for the internet
would be a modest
though not without
its own challenges.
tween monitoring performance and
monitoring content—lines that different jurisdictions might take quite
different views on.
All day, every day, the Internet
copes with circuit and equipment
failures, and almost nobody notices.
Occasionally an event—a route leak,
the cutting of critical undersea cables,
the discovery of a software problem—
has a more significant impact, but
the Internet just keeps rolling along.
Many in the industry will argue this is
evidence for the inherent reliability of
the Internet, and, if improvement is
required, it is best left to the industry.
Any outside interference is generally
deemed likely to be clueless and destructive.
On the other hand, every incident
is a small experiment in how well the
system responds. But it is nobody’s
job to investigate, assess the impact,
and find the lessons to be learned.
So, nobody does it, or at least nobody
does it thoroughly or authoritatively.
In some cases, those closest to an in-
cident do not care to publish the ex-
act causes or the entire history. This
can be for commercial reasons, or
for security reasons, but often simply
because they have better things to do
with their time. Perhaps we can learn
from the airline industry. Air travel
has become ever safer, not by try-
ing to gain perfect knowledge of all
possible combinations of weather,
equipment failure, human error, and
so forth, but by learning the lessons
of every incident. This common good
is funded communally—nobody ex-
pects the industry to do this by itself.
Further, air accident investigators
have found ways to deal with the com-
mercial and other issues, and to oper-
ate in a global industry.
We do not know whether a more secure
Border Gateway Protocol would materially improve the reliability of the Internet, let alone whether the improvement would be cost justified. We do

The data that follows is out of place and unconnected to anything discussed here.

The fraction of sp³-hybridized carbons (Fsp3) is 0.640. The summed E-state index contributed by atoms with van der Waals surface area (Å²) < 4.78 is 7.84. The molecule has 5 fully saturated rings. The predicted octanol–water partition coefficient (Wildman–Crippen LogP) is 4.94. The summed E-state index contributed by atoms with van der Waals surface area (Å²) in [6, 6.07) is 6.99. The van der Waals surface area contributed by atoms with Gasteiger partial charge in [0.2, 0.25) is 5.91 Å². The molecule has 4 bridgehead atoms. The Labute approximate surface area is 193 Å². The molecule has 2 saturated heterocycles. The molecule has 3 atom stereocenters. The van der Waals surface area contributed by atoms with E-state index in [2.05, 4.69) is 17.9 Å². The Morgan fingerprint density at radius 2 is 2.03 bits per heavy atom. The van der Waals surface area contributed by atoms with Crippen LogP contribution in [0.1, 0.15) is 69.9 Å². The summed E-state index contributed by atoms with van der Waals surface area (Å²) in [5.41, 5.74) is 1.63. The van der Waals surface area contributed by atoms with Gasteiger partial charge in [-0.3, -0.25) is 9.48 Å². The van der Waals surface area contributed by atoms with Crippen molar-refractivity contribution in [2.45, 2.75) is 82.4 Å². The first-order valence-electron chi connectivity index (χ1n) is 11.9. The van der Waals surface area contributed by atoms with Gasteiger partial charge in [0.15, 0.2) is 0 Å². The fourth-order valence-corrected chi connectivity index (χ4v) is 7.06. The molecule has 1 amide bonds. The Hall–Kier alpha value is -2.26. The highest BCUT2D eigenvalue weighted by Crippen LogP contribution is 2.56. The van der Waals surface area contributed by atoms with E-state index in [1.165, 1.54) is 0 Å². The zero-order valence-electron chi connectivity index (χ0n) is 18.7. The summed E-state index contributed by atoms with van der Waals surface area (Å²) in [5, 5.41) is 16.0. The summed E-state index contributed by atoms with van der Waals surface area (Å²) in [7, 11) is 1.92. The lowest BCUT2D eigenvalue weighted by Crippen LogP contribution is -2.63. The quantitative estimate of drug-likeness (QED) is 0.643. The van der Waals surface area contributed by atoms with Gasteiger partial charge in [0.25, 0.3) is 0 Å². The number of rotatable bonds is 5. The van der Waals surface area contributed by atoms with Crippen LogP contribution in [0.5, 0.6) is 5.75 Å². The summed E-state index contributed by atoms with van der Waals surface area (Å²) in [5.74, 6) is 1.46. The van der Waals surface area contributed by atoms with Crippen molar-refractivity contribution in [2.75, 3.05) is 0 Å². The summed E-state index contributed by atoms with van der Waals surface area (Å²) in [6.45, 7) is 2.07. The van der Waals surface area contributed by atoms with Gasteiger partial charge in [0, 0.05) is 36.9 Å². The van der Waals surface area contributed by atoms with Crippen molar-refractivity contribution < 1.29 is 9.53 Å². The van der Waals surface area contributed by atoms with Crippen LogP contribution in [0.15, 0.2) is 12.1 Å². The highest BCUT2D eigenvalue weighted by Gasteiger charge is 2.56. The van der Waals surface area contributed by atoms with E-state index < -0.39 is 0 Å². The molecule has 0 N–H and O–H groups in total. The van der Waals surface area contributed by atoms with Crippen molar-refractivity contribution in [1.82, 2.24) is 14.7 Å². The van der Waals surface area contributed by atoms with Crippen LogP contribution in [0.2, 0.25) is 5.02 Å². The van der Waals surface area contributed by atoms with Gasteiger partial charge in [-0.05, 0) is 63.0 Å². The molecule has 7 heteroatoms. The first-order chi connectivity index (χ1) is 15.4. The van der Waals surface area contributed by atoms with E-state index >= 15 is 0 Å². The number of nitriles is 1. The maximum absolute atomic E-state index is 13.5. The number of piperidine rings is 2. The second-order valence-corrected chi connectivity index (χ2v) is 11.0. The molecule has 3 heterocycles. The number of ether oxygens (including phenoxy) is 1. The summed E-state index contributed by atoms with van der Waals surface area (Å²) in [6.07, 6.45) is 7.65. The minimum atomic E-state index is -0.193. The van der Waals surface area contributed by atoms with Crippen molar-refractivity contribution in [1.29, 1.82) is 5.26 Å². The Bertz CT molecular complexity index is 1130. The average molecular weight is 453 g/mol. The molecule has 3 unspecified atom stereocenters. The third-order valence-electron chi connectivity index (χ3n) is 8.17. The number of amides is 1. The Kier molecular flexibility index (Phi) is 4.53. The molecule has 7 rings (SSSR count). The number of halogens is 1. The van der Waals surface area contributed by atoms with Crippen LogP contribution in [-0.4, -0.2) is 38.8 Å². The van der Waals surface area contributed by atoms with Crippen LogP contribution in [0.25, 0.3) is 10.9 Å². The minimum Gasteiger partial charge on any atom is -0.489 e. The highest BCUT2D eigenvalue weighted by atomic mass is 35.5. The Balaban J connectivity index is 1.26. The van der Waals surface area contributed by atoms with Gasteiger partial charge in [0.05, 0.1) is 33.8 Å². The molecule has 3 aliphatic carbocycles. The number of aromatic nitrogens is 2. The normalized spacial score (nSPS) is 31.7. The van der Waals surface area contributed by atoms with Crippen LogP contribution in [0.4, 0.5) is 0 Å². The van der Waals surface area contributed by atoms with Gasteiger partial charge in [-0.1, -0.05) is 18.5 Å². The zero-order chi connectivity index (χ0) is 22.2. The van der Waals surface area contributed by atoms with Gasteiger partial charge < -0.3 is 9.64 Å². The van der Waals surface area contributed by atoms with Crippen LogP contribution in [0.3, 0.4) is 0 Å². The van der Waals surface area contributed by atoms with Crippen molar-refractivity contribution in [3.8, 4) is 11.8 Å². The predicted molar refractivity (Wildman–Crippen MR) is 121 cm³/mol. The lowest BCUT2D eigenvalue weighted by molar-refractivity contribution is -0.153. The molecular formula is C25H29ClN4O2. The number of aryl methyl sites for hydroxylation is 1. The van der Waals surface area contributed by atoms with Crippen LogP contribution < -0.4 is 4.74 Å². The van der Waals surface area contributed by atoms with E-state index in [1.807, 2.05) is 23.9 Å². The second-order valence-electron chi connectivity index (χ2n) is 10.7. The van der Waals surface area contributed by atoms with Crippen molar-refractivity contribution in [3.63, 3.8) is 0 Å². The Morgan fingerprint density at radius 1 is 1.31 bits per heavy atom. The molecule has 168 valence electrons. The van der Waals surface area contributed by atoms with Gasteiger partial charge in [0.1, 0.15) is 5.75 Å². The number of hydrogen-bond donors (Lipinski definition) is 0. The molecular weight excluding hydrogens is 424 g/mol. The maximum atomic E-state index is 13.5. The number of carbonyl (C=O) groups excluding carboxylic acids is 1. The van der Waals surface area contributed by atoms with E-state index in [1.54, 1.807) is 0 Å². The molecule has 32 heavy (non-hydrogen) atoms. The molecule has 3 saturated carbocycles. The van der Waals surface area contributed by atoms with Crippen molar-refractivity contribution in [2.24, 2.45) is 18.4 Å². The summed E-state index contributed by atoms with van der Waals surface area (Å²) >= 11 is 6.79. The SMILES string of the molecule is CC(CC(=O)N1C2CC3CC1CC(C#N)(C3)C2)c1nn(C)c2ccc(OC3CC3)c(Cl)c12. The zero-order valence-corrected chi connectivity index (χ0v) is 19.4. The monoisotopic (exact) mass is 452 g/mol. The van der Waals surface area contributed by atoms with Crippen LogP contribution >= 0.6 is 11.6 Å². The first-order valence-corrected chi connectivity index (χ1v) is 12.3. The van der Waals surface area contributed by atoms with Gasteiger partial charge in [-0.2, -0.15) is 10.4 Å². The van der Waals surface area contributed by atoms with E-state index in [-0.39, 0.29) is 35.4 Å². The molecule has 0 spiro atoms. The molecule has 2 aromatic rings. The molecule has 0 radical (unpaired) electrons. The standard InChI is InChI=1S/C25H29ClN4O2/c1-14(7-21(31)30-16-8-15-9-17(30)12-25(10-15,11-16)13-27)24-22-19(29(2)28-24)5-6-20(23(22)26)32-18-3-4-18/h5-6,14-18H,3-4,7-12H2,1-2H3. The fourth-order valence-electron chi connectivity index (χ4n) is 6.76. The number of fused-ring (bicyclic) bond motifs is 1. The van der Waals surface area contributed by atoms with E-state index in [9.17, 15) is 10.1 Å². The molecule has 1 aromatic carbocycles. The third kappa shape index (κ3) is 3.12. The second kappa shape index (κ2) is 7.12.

not know whether it would be more
effective to improve the operational
layer, so that it would cope better with
the known vulnerabilities, and would
be better prepared to deal with as-yet unknown ones. Assuming we can
work out how best to improve things,
we do not know how to construct a
system of incentives to implement
those improvements. And the insecurity of BGP is not the only threat to the
If we are to improve the security and
reliability of the Internet, we really need
better data on which to base policy and
engineering decisions…and that is a
common good to which government
could usefully contribute.
1. Hall, C., Clayton, r., anderson, r. and ouzounis, e.
Inter-X: Resilience of the Internet Interconnection
Ecosystem. P. trimintzios, ed. enIsa report; http://
2. Partridge, C. et al. The Internet Under Crisis
Conditions: Learning from September 11. the national
academies Press, Washington, d. C., 2002.
Chris hall ( firstname.lastname@example.org) is a senior
engineer and manager with Highwayman associates in
leatherhead, u.k., and the founding executive director of
the Communications Innovation Institute (now called the
Communications research network) at the Cambridge
university Computer laboratory. recently, he has been
working on the quagga open-source bGP daemon
(sponsored by euro-IX), and co-wrote the report1 from
which this column is derived.
Copyright held by author.
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